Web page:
The rudimentary idea was to purge your database that didn’t opt in by the GDPR date; some organisations did, and anecdotal evidence is that this was beneficial. Emailing a smaller database, that actually care about your brand, improves email engagement metrics. Take the prized ‘Click-through rate’ (CTR):
A lower number of bounces, and higher number of clicks, balances out to a higher CTR.
Let’s not forget that the Permission Pass is a tried and tested method that has been around for years! Has everyone entering your database in the past year been given the opportunity to opt-in? Chances are some key contacts, like those added by sales, have slipped through the marketing net!
Refresh Your Email Address Database
You may have started H2 2018 with a fresh list, but have you validated that email address data since?
Having a clean email database isn’t a requirement of GDPR, but it was a beneficial exercise for many marketers. Incorrect, old or dummy email addresses are all examples of bad data which can cause havoc with your Pardot account. Bad data is the source of high email bounce rates, leading directly to poor deliverability and skewed email reporting.
There are many email address verification providers on the market that will sift through email addresses and pinpoint which are valid or invalid. You’ll find a few providers I recommend for Pardot users here – and also, it’s a good time to mention that this will be a big topic covered on the blog over the next few months!
Data Retention into Action
Data validation is a nice segway into data retention. What are your data retention guidelines? GDPR, in many cases, led organisations to shorten their data retention periods. Is data retention managed centrally in your organisation, or do you need to speak up about your outdated data? Keeping only necessary and up to date data is known as ‘data minimization’, which sparks up images of marketers going all Marie Kondo on their marketing database!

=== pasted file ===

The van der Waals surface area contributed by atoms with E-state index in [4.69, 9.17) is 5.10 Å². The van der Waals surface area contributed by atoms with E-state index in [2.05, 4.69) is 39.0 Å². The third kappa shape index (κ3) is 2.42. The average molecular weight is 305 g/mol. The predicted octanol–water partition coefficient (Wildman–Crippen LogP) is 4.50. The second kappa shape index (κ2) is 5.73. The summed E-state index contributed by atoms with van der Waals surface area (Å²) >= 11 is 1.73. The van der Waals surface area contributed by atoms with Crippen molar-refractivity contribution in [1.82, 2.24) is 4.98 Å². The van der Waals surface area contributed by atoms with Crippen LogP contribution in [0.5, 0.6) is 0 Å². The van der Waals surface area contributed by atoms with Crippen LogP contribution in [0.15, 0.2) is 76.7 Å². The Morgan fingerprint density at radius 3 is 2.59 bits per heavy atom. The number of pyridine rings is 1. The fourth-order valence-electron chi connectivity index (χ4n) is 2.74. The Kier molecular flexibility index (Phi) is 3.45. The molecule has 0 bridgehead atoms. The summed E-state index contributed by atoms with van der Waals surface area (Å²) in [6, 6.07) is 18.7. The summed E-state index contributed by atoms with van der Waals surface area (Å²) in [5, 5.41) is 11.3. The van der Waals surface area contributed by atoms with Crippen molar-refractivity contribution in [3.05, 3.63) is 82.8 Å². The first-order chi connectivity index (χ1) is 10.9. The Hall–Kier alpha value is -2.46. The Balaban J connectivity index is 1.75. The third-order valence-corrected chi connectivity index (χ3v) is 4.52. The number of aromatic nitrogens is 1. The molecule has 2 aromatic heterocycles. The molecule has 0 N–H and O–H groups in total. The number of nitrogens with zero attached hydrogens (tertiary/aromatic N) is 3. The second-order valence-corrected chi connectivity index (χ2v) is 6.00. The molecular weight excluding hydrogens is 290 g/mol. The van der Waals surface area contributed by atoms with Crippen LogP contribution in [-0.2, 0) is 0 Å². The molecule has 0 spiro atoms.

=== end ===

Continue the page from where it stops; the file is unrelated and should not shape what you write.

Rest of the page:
What’s Next for GDPR?
Call it media scare (once again), but a sinister thread is running through the latest news articles. Headlines from TechRadar: “GDPR one year on: measured enforcement is just the beginning”, and the Wall Street Journal: “Large GDPR Fines Are Imminent, EU Privacy Regulators Say”, hint that there are interesting times ahead as GDPR grows up from its infancy.
Over the other side of ‘the pond’, the California Consumer Privacy Act, nicknamed ‘GDPR-Lite’, will come into effect on 1st January 2020 – and tech giants are continuing to fight to change this looming ‘strict’ privacy law.
A fascinating debate has arisen regarding marketing data retention and AI:
“If data is removed upon request but has already been used to train an AI, has it truly been deleted?”, a question posed on the site, Marketing Land, “AI is both a black box and endlessly iterative, meaning that data can live on in some form forever, but exactly how it’s all but impossible to ascertain.” As marketing data collected permeates tools beyond our understanding, this could become a significant challenge in the future.
One year on since GDPR was enforced, overall, I believe that the regulation was beneficial, prompting marketers to ask questions about their marketing database/s, and for the most part, pointed them in the direction of marketing best practice.
Despite dystopian visions of a post-GDPR reality, penalities have been light and concentrated with big fines to a small number of organisations.
Let’s not forget what data privacy and compliance looks like, and not lose sight of the good habits GDPR prompted us to start.